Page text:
As discussed elsewhere in this resource pack, many of those living in the north of Sri Lanka complain of the ongoing project of ‘Sinhalisation’. Although there is no precise and agreed upon definition of this term, broadly-speaking this is the process by which the government, with the support of the military and hard-line nationalist groups, has sought to re-engineer minority areas in the image of the majority Sinhala Buddhist community. ‘Sinhalisation’ manifests itself in a variety of ways, including through the exclusion of the Tamil language from official usage, through programmes to settle Sinhala people in traditionally Tamil areas, and through the building of Buddhist shrines where few Buddhists live.
The process of ‘Sinhalisation’ is viewed by many as closely linked to the process of ‘Militarisation’. This is perhaps most symbolically apparent through the widespread construction of crass war victory monuments across the north by the government forces. Many of these paint a deeply one-sided and distorted version of the war; portraying the government’s actions as a ‘zero-civilian casualty’ humanitarian rescue operation to liberate the civilian population, rather than the bloody and brutal onslaught that it was.
Space for Tamils to mourn their loved ones through commemoration and memorialisation initiatives remain heavily restricted to this day. Many who have led such efforts in recent times have found themselves subjected to aggressive campaigns of intimidation and harassment by the authorities.
The absence of spaces to grieve and remember has been one factor that has compounded the very serious psychological and social trauma of individuals and communities living in the north. Some experts have spoken of a mental health crisis in war-affected areas in Sri Lanka – the result of years of war, social upheaval, and exposure to serious human rights abuses – manifested in alarmingly high rates of family breakdown, substance abuse and domestic violence, for example.
It is women, and in particular widows and female former LTTE cadres, who have disproportionately impacted by the war and its aftermath. Today, there are estimated to be approximately 60,000 female headed households in the Northern Province alone. The challenges they face include the lack of access to jobs, social stigmatisation, and the threat of sexual abuse and exploitation by members of the security forces. At the same time, many war-affected women have been actively spear-heading campaigns to claim their rights and to demand truth and justice. This includes the many mothers of the disappeared who from February 2017 onwards began protesting continuously at various locations across the north and east.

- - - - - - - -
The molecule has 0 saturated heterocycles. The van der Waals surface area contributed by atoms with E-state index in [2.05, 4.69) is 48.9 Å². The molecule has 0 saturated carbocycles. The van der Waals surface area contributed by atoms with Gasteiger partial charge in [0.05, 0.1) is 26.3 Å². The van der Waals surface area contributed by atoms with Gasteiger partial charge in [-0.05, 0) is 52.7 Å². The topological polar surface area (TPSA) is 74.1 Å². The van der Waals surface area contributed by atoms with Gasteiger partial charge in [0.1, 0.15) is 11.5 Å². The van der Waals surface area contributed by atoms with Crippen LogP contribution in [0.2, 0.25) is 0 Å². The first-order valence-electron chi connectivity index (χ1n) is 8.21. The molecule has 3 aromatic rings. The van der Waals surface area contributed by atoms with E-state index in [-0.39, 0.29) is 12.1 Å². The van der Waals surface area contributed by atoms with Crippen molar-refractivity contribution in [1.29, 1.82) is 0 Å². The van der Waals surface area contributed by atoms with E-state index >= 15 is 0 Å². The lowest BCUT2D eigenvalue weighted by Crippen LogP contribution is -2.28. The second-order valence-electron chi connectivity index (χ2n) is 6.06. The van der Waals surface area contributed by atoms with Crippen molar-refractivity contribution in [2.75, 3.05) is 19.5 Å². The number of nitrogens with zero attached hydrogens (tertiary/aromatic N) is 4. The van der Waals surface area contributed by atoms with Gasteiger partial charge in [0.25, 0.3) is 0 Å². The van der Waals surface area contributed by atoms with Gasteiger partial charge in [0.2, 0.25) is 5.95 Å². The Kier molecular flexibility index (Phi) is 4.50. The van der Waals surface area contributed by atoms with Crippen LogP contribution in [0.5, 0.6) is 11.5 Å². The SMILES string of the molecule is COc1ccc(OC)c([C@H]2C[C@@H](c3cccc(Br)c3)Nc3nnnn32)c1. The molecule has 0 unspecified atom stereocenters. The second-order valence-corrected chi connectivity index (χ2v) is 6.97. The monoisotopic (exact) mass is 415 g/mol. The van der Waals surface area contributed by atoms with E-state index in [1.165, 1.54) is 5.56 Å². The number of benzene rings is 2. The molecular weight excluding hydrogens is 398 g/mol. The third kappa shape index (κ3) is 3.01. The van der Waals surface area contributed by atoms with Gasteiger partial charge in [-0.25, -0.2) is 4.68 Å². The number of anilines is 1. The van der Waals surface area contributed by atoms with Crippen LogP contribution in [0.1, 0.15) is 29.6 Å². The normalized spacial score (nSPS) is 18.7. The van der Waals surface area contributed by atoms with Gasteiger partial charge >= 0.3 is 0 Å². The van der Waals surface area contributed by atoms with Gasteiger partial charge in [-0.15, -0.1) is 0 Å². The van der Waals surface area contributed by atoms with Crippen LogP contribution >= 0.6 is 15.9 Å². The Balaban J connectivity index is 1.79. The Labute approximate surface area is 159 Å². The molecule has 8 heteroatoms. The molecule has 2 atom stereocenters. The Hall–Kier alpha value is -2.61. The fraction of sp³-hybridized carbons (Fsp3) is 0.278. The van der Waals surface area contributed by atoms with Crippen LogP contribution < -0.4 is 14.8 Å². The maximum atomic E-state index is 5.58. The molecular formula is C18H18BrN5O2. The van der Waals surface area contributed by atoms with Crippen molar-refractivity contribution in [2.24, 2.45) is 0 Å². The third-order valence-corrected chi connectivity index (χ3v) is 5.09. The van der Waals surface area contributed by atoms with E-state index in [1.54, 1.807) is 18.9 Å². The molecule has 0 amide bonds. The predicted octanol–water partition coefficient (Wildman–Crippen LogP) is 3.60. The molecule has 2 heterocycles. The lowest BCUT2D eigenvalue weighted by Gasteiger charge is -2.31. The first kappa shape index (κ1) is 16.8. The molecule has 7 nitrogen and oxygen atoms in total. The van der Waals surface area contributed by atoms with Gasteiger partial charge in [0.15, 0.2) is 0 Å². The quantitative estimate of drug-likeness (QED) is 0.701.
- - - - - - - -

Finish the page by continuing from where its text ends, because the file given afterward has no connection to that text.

Life in the east of Sri Lanka remains deeply divided between its three main ethnic communities – Tamil, Muslim and Sinhalese – who are more evenly proportioned here than in any other province in Sri Lanka.
Since 2006, when the war effectively ended in the east, an appearance of ‘normality’ has steadily returned and tourism is once again thriving. However, many Tamil people in east feel a strong sense of anger and resentment at what they see as the erosion of their culture through state-sponsored ‘Sinhalisation’ efforts (most visible when it comes to the treatment of religious shrines), as well as the uneven manner in which the financial benefits of peace have been distributed. Despite significant investments over the past decade, and a booming tourism industry, the east remains one of the least economically developed areas of the country.
In recent years, there have been worrying signs of growing tensions between communities in the east. The reasons for this are complex, but include the array of land disputes caused by multiple war-time population displacements, and concerns around identity. Many of these tensions have been fanned by hard-line (left unchecked by successive governments), the ongoing presence of local strongmen and former paramilitary leaders in politics, and the failure of the government to establish mechanisms for dealing with the past.
In early 2018, false claims that the Muslim owner of a restaurant in Ampara was forcibly sterilizing his customers – playing on bogus majority anxieties about the disproportionate growth of the Muslim population in Sri Lanka – prompted Sinhala mobs to launch a series of violent attacks against Muslim shops in the surrounding area. There are indications that the attack had been pre-planned and carried out by Buddhist militants mostly from outside the area.